Cancer is an equal opportunity disease — it can affect anyone, regardless of their economic situation, race, ethnicity, sexual orientation, gender, or address. But unfortunately, cancer care isn’t always equitable. On February 4, 2022, World Cancer Day kicked off a multi-year campaign to highlight those disparities and take action to ensure that everyone has access to quality cancer care.
Although the overall risk of cancer death is lower than decades earlier, longstanding race and geographic inequity continue to negatively impact cancer detection and treatment in the United States.
Cancer Care Begins with Cancer Screening
Disparities in cancer care include all aspects of care, beginning with cancer screenings. Early detection is crucial to diagnosing cancer at its earliest stages. Early detection and diagnosis improve cancer outcomes by providing care at the earliest possible stage, increasing survival rates. Conversely, delays in cancer care or inaccessibility to cancer screening can decrease survival rates, make treatments more extensive, and increase the cost of care.
Yet, it can be challenging for people without health insurance or paid leave from work to take preventive measures, such as cancer screenings. Those types of obstacles make people more vulnerable and more likely to be diagnosed with late-stage cancer that, diagnosed earlier, might have been treated more effectively.
Disparities in Cancer Care
There are multiple barriers to obtaining quality cancer care, ranging from where a person lives to what they do. Referred to as social determinants of health, these are factors that can make a significant difference in who receives care for cancer prevention, diagnosis, and treatment. While there are numerous disparities that exist, here are a few.
Financial circumstances are a significant factor in cancer care disparities. While accessing care is more difficult for people without health insurance, it can also be an issue depending on their type of insurance. There are government-based initiatives available for the uninsured and underinsured; however, financial hardships due to out-of-pocket expenses are also a concern, regardless of insurance status.
Non-medical expenses can also be a consideration. For example, a person undergoing cancer treatment might not be able to work but may still be responsible for rent or mortgage payments, utility bills, groceries, etc.
Fortunately, residents of Eagle County can rely on assistance from the Shaw Cancer Center Patient Assistance Fund to help with those financial burdens so patients can focus on what’s most important — restoring their health and well-being. These funds are made possible through generous donations from Vail Health Foundation’s benefactors.
Where a person lives can also be a factor in cancer disparities. For example, people who live in rural communities or those without transportation to a medical facility for screening or cancer treatments are also at risk. Further complications can arise when people travel long distances for treatment, such as finding dependable childcare and time off from work — all added expenses.
In the past, those living in our mountain community experienced difficulty receiving cancer care due to geographic limitations. Now, the Vail Health Shaw Cancer Center has alleviated that challenge.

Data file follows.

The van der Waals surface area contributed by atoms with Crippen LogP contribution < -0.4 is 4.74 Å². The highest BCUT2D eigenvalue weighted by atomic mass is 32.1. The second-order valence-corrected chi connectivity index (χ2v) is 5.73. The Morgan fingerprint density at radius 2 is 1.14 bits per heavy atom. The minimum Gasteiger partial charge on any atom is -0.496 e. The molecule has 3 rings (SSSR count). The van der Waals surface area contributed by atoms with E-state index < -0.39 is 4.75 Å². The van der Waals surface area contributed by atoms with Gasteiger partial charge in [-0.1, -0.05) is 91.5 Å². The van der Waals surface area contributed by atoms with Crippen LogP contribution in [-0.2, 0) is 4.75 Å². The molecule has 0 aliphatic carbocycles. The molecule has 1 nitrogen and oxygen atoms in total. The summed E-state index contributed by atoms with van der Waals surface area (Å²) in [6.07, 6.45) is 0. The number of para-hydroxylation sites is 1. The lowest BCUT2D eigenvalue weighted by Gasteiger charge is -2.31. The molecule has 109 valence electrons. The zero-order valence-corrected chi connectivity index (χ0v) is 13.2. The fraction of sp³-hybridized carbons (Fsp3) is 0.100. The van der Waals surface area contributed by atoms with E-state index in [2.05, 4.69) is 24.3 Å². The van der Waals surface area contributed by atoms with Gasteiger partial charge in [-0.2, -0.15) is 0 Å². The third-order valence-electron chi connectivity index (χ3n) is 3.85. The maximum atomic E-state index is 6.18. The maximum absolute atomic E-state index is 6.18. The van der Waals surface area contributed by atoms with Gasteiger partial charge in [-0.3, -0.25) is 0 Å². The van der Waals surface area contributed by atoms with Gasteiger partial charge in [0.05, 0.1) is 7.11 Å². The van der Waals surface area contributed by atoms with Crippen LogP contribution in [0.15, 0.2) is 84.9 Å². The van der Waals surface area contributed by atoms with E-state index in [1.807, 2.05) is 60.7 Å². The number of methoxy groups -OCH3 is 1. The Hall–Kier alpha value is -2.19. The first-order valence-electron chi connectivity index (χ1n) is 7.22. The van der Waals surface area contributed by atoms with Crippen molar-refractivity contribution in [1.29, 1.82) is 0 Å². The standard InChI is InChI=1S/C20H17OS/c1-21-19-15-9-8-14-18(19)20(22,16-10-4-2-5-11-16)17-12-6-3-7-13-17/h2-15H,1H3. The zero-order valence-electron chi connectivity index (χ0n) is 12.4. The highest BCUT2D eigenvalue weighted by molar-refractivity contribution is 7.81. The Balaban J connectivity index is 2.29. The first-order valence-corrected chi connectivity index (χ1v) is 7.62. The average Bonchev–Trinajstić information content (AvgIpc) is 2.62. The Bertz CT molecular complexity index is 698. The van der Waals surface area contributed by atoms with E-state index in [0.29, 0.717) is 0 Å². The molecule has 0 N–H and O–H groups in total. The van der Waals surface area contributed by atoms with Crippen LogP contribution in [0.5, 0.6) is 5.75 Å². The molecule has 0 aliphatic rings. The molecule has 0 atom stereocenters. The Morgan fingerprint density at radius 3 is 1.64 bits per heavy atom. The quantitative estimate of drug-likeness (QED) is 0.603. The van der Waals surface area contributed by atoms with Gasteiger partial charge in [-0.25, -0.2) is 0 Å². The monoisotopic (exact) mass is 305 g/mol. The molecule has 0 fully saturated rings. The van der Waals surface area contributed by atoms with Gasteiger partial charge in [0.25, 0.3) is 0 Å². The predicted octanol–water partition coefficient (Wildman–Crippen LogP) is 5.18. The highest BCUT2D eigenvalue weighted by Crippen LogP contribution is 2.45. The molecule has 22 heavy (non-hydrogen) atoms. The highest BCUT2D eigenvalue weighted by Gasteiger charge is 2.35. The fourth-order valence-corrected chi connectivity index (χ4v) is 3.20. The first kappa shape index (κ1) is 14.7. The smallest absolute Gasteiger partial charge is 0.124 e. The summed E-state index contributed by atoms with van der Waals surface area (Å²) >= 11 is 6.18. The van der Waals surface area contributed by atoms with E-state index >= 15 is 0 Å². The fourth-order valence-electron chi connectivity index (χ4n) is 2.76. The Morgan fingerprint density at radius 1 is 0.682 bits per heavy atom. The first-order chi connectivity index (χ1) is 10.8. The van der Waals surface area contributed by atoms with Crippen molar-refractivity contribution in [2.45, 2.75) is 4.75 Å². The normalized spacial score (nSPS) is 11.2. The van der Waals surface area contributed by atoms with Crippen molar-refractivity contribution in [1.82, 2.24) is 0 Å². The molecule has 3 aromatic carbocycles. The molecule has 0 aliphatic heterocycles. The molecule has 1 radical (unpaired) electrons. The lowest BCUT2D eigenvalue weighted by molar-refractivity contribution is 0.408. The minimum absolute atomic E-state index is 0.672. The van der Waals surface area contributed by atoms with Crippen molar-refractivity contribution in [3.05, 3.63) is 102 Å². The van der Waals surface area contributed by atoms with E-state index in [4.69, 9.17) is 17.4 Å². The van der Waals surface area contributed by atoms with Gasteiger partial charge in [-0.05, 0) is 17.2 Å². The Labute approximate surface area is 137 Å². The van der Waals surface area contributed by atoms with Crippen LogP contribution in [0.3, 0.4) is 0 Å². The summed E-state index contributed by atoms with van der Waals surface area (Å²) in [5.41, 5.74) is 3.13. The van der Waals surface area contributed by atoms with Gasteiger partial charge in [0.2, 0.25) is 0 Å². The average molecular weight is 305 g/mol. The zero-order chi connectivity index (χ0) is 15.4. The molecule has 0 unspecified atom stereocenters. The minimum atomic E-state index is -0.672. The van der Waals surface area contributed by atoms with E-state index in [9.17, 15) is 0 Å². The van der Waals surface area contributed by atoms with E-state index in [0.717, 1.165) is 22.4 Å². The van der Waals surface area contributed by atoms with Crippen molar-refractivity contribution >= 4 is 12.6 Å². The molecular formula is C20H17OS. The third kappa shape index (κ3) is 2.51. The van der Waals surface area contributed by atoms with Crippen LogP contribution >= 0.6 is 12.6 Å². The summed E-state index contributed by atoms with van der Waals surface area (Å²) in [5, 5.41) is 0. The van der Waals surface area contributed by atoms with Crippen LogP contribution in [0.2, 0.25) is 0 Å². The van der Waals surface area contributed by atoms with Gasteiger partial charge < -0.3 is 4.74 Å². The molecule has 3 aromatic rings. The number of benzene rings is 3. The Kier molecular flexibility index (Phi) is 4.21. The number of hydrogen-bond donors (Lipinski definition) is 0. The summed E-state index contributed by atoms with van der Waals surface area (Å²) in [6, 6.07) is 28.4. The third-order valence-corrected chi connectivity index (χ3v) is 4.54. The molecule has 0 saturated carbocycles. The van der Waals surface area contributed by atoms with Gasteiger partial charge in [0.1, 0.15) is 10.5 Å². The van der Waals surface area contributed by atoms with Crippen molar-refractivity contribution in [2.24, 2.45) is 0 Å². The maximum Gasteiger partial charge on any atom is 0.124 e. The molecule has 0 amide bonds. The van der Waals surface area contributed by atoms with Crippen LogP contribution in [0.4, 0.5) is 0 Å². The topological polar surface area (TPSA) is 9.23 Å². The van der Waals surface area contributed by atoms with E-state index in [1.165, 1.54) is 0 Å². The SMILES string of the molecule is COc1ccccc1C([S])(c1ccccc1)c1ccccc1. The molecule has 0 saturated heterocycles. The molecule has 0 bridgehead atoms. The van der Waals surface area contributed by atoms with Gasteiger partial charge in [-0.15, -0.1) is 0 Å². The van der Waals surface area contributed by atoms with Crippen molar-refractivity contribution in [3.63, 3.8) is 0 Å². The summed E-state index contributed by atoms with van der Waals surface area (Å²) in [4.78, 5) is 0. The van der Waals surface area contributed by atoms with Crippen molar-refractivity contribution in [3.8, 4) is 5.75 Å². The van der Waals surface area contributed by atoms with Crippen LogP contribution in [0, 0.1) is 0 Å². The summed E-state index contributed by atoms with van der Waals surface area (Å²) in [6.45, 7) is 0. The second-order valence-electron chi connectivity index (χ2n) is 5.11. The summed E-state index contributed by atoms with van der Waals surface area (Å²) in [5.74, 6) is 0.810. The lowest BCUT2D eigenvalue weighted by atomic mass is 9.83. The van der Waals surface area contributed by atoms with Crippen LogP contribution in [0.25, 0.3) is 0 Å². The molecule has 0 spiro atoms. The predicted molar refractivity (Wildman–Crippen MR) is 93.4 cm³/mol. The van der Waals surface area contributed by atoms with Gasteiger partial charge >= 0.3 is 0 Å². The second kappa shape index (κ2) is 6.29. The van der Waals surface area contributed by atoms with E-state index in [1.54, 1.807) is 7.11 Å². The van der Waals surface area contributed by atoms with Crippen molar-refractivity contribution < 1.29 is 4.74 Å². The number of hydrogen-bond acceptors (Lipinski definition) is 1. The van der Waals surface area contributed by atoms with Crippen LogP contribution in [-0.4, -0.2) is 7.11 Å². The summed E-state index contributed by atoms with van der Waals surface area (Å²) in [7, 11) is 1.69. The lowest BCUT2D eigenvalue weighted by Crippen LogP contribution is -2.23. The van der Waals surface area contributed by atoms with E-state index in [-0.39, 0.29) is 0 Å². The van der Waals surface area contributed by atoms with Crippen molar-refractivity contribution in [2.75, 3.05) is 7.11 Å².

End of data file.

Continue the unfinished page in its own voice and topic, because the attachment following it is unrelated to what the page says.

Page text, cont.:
In addition, the generosity of donors has enabled the development of Jack’s Place, a cancer caring house, located directly adjacent to the Shaw Cancer Center, for patients receiving treatment. The lodging also provides various amenities that treat the mind, body, and soul, in addition to housing accommodations.
Minority groups often face additional barriers when accessing basic health services, including cancer care.
Racial and ethnic inequities in cancer care can largely be attributed to historical systemic and persistent structural racism and discriminatory practices in the United States. The statistics in the American Cancer Society’s Cancer Facts & Figures 2022 report that:
- The risk of cancer death is 33 percent higher for Black people and more than 50 percent higher for Native Americans and Alaska Natives when compared with white people.
- Among women, breast cancer death rates differ by race, with Black women having a 41 percent higher death rate from breast cancer than white women, even though Black women have a 4 percent lower rate of breast cancer incidence.
In addition, a person’s sexual orientation or gender may drive them away from timely cancer care for fear of condemnation and discrimination. That fear may also lead to a tendency to self-medicate, engaging in behaviors that can increase cancer risks, such as substance abuse and tobacco use.
We Can All Eliminate Barriers to Cancer Care
There are many ways to continue to shrink the existing gaps in cancer care. We can all work together to close the cancer gap. Nothing should hamper a person’s ability to get quality cancer care, and you can start to make a difference on World Cancer Day!
You can also make a difference 365 days a year. Your gift to the Shaw Cancer Center ensures that quality cancer care is available to all. In addition, your contribution to the Shaw Center Patient Assistance Fund can help relieve the stress of a financial burden by those in treatment. And, your generosity to Jack’s Place means that patients and their caregivers have a caring house they can depend on during treatment.